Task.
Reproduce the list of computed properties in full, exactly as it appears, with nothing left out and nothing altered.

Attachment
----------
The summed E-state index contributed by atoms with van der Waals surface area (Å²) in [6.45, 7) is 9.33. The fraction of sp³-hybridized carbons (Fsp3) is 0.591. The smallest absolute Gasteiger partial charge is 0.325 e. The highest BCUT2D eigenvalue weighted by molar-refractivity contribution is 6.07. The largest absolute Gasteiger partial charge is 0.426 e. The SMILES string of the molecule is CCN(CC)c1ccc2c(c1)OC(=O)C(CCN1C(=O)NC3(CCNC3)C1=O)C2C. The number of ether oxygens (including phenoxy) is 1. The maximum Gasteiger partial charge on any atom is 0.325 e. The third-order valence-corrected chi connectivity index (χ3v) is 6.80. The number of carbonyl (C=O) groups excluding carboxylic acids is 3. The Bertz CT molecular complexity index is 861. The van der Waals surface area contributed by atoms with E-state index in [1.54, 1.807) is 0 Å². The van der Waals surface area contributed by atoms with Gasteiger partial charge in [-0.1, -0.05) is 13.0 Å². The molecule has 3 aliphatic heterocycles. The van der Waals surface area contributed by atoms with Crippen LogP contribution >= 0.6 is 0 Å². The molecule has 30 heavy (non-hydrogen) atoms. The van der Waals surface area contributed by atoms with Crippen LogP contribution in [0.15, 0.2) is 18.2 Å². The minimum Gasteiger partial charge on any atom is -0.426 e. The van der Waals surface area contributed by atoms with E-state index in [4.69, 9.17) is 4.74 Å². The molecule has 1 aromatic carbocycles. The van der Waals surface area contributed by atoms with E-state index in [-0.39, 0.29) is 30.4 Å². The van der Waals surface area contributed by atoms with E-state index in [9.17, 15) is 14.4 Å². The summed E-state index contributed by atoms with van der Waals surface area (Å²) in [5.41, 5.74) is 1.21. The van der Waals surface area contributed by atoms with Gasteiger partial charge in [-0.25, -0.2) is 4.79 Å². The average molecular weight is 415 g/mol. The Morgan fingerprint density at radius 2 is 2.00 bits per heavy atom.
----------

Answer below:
The summed E-state index contributed by atoms with van der Waals surface area (Å²) in [6.45, 7) is 9.33. The fraction of sp³-hybridized carbons (Fsp3) is 0.591. The smallest absolute Gasteiger partial charge is 0.325 e. The highest BCUT2D eigenvalue weighted by molar-refractivity contribution is 6.07. The largest absolute Gasteiger partial charge is 0.426 e. The SMILES string of the molecule is CCN(CC)c1ccc2c(c1)OC(=O)C(CCN1C(=O)NC3(CCNC3)C1=O)C2C. The number of ether oxygens (including phenoxy) is 1. The maximum Gasteiger partial charge on any atom is 0.325 e. The third-order valence-corrected chi connectivity index (χ3v) is 6.80. The number of carbonyl (C=O) groups excluding carboxylic acids is 3. The Bertz CT molecular complexity index is 861. The van der Waals surface area contributed by atoms with E-state index in [1.54, 1.807) is 0 Å². The van der Waals surface area contributed by atoms with Gasteiger partial charge in [-0.1, -0.05) is 13.0 Å². The molecule has 3 aliphatic heterocycles. The van der Waals surface area contributed by atoms with Crippen LogP contribution >= 0.6 is 0 Å². The molecule has 30 heavy (non-hydrogen) atoms. The van der Waals surface area contributed by atoms with Crippen LogP contribution in [0.15, 0.2) is 18.2 Å². The minimum Gasteiger partial charge on any atom is -0.426 e. The van der Waals surface area contributed by atoms with E-state index in [4.69, 9.17) is 4.74 Å². The molecule has 1 aromatic carbocycles. The van der Waals surface area contributed by atoms with E-state index in [-0.39, 0.29) is 30.4 Å². The van der Waals surface area contributed by atoms with E-state index in [9.17, 15) is 14.4 Å². The summed E-state index contributed by atoms with van der Waals surface area (Å²) in [5.41, 5.74) is 1.21. The van der Waals surface area contributed by atoms with Gasteiger partial charge in [-0.25, -0.2) is 4.79 Å². The average molecular weight is 415 g/mol. The Morgan fingerprint density at radius 2 is 2.00 bits per heavy atom.